Title: The other victims: the ruins of Bojayá massacre. Recommendations for the interpretation of ruins of the Church of San Pablo Apóstol and surroundings, in the municipality of Bellavista la Vieja (Old Bellavista), the epicenter of the massacre in Bojayá, Colombia on May 2, 2002.
To speak of Bojayá massacre is to touch a deep wound in the heart of Colombia. The internal conflict over land between paramilitaries, guerrillas and the State has as its main victims the civilian population, especially the poorest and minorities who live in the most remote and hidden places in the country. Although, in the frame of this situation, the territory is also considered as a victim of the internal violence (Centro Nacional de Memoria Histórica, 2017).
The Bojayá massacre is a case that opens up questions about why conserve and interpret the ruins of places that are born from traumatic experiences and that become heritage because they are a necessity for memory. This case shows the need to delve deeply into the history of trauma in order to approach an adequate interpretation of the debris that remained in the middle of the jungle, and that is necessary to support the healing and reparation processes of the victims.
This paper also explores how to make a balanced interpretation of the ruins at a time when Colombia is going through a post-conflict stage and implementation of the peace process, signed with the guerrilla group the FARC in 2016. This component gives the interpretation new nuances, since that it must be careful, without taking a position, taking care not to privilege the discourse of the violent, armed groups or the State, and that it has as a priority the narrative of the victims, which in the framework of the peace accords are the innocents who paid the price of war and must be repaired. In this way, the peace agreements become a legal framework that must be consulted to be precise when it comes to taking care of the rights of the parties with the messages or interpretive elements that are recommended, since any history and approach can help to consolidate peace or to awaken hatred again against the groups that are now demobilized, or to re-victimize those who lived through the events.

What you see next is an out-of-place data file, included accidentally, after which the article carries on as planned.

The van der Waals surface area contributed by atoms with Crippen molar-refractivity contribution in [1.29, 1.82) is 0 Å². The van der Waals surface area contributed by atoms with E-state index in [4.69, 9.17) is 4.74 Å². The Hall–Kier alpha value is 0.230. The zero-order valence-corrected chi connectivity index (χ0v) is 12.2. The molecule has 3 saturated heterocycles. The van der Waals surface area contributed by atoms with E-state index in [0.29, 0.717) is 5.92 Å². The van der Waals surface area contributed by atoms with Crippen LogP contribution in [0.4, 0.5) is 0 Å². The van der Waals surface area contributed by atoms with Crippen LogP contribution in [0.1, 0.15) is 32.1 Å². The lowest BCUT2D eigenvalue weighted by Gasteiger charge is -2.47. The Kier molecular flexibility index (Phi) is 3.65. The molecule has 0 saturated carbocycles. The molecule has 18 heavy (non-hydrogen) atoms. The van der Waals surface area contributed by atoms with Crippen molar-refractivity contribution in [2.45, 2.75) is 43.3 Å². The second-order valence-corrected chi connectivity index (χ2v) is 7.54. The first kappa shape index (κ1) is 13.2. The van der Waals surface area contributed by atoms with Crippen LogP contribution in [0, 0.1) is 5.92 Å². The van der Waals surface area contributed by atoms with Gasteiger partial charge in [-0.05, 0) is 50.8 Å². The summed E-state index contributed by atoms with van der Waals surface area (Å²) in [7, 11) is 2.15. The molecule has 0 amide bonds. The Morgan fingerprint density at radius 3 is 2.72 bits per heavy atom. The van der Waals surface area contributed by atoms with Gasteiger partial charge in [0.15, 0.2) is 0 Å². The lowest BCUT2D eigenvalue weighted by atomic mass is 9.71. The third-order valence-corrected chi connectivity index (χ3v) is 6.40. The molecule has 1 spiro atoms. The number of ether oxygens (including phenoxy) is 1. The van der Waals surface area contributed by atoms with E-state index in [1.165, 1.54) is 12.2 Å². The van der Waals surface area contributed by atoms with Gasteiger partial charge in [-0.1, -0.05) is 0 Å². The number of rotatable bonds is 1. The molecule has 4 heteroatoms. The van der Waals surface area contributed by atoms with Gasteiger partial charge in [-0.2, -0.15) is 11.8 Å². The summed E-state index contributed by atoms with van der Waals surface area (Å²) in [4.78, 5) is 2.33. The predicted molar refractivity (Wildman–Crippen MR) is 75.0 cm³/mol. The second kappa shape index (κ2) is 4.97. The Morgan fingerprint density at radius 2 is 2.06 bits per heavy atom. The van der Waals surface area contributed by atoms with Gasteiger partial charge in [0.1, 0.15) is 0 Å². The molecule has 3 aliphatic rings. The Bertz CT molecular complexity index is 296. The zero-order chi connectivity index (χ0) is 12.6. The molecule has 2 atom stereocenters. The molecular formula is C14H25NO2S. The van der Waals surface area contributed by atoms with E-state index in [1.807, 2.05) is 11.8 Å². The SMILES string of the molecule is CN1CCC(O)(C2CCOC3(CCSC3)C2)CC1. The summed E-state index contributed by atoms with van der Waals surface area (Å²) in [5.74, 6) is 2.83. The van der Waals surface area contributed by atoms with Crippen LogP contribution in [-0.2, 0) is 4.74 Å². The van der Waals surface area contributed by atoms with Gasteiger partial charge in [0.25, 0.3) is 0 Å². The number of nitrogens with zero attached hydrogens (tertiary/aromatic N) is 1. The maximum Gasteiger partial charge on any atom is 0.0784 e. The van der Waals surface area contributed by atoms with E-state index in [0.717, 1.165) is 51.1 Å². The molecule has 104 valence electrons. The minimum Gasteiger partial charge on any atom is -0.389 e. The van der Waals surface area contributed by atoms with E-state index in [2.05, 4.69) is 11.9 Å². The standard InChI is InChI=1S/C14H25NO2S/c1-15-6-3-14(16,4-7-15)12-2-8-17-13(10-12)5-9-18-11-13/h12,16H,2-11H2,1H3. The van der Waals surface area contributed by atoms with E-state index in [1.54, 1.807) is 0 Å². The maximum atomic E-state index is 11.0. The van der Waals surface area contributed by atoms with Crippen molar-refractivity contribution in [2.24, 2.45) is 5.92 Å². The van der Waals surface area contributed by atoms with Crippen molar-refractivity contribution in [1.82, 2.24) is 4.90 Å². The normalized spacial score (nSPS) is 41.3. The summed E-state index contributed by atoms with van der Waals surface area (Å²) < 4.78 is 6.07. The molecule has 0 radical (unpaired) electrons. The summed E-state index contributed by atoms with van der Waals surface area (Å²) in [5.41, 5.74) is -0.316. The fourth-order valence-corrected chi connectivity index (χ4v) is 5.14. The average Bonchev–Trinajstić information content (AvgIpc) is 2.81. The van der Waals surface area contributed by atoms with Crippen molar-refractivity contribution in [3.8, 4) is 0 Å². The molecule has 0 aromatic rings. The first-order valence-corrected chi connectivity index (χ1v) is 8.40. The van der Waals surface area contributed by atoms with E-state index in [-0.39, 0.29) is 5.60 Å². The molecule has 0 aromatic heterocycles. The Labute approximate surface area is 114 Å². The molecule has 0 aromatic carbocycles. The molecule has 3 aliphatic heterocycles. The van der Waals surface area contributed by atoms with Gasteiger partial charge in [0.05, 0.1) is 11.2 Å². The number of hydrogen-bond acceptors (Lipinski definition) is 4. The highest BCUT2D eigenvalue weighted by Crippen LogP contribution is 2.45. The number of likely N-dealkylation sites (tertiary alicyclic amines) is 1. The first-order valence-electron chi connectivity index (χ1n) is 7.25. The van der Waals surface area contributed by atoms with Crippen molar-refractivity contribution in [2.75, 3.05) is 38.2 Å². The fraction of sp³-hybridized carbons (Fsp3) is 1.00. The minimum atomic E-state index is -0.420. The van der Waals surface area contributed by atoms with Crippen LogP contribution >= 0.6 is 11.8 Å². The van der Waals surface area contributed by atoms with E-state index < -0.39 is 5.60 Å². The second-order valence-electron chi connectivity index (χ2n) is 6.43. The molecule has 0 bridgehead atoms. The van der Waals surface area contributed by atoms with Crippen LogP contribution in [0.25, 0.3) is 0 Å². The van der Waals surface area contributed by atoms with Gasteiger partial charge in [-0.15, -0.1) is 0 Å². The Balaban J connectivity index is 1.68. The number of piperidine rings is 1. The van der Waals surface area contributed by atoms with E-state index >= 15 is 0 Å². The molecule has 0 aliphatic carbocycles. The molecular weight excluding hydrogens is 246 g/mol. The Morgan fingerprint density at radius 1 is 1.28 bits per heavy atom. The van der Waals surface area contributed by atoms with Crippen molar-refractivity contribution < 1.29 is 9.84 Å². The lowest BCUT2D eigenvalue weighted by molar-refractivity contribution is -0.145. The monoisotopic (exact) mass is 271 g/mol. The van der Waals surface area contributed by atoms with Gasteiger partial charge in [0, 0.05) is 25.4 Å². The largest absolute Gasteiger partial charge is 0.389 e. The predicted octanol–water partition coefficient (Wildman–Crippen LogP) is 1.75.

This document explores the history of the Bojayá massacre, what happened there and what ruins remained, and above all how those ruins can be interpreted to support the processes of resilience and peacebuilding in Colombia.
Topic: Heritage Interpretation